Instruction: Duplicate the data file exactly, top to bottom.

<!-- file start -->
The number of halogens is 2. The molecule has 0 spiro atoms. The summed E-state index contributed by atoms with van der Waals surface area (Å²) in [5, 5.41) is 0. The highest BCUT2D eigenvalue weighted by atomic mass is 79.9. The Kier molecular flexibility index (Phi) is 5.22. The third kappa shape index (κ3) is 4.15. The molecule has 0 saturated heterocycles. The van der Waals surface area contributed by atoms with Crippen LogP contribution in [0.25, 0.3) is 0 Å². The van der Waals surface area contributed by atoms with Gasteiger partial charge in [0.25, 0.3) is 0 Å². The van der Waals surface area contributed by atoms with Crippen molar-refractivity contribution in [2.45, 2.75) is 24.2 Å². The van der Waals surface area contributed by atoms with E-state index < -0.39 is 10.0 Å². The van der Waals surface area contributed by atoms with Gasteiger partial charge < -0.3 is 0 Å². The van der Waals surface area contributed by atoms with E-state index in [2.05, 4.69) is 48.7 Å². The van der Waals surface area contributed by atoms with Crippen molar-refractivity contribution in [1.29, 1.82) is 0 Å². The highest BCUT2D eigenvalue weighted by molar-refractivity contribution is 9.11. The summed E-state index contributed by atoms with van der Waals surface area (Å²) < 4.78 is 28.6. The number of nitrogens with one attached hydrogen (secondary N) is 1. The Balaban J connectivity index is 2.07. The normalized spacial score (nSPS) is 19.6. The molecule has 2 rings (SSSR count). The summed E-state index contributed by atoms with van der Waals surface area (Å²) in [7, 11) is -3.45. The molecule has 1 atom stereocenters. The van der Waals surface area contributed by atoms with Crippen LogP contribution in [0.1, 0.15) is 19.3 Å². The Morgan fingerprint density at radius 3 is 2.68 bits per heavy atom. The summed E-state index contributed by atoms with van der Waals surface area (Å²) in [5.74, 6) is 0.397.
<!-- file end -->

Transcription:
The number of halogens is 2. The molecule has 0 spiro atoms. The summed E-state index contributed by atoms with van der Waals surface area (Å²) in [5, 5.41) is 0. The highest BCUT2D eigenvalue weighted by atomic mass is 79.9. The Kier molecular flexibility index (Phi) is 5.22. The third kappa shape index (κ3) is 4.15. The molecule has 0 saturated heterocycles. The van der Waals surface area contributed by atoms with Crippen LogP contribution in [0.25, 0.3) is 0 Å². The van der Waals surface area contributed by atoms with Gasteiger partial charge in [0.25, 0.3) is 0 Å². The van der Waals surface area contributed by atoms with Crippen molar-refractivity contribution in [2.45, 2.75) is 24.2 Å². The van der Waals surface area contributed by atoms with E-state index < -0.39 is 10.0 Å². The van der Waals surface area contributed by atoms with Gasteiger partial charge < -0.3 is 0 Å². The van der Waals surface area contributed by atoms with E-state index in [2.05, 4.69) is 48.7 Å². The van der Waals surface area contributed by atoms with Crippen molar-refractivity contribution in [1.29, 1.82) is 0 Å². The highest BCUT2D eigenvalue weighted by molar-refractivity contribution is 9.11. The summed E-state index contributed by atoms with van der Waals surface area (Å²) < 4.78 is 28.6. The number of nitrogens with one attached hydrogen (secondary N) is 1. The Balaban J connectivity index is 2.07. The normalized spacial score (nSPS) is 19.6. The molecule has 2 rings (SSSR count). The summed E-state index contributed by atoms with van der Waals surface area (Å²) in [7, 11) is -3.45. The molecule has 1 atom stereocenters. The van der Waals surface area contributed by atoms with Crippen LogP contribution in [0.1, 0.15) is 19.3 Å². The Morgan fingerprint density at radius 3 is 2.68 bits per heavy atom. The summed E-state index contributed by atoms with van der Waals surface area (Å²) in [5.74, 6) is 0.397.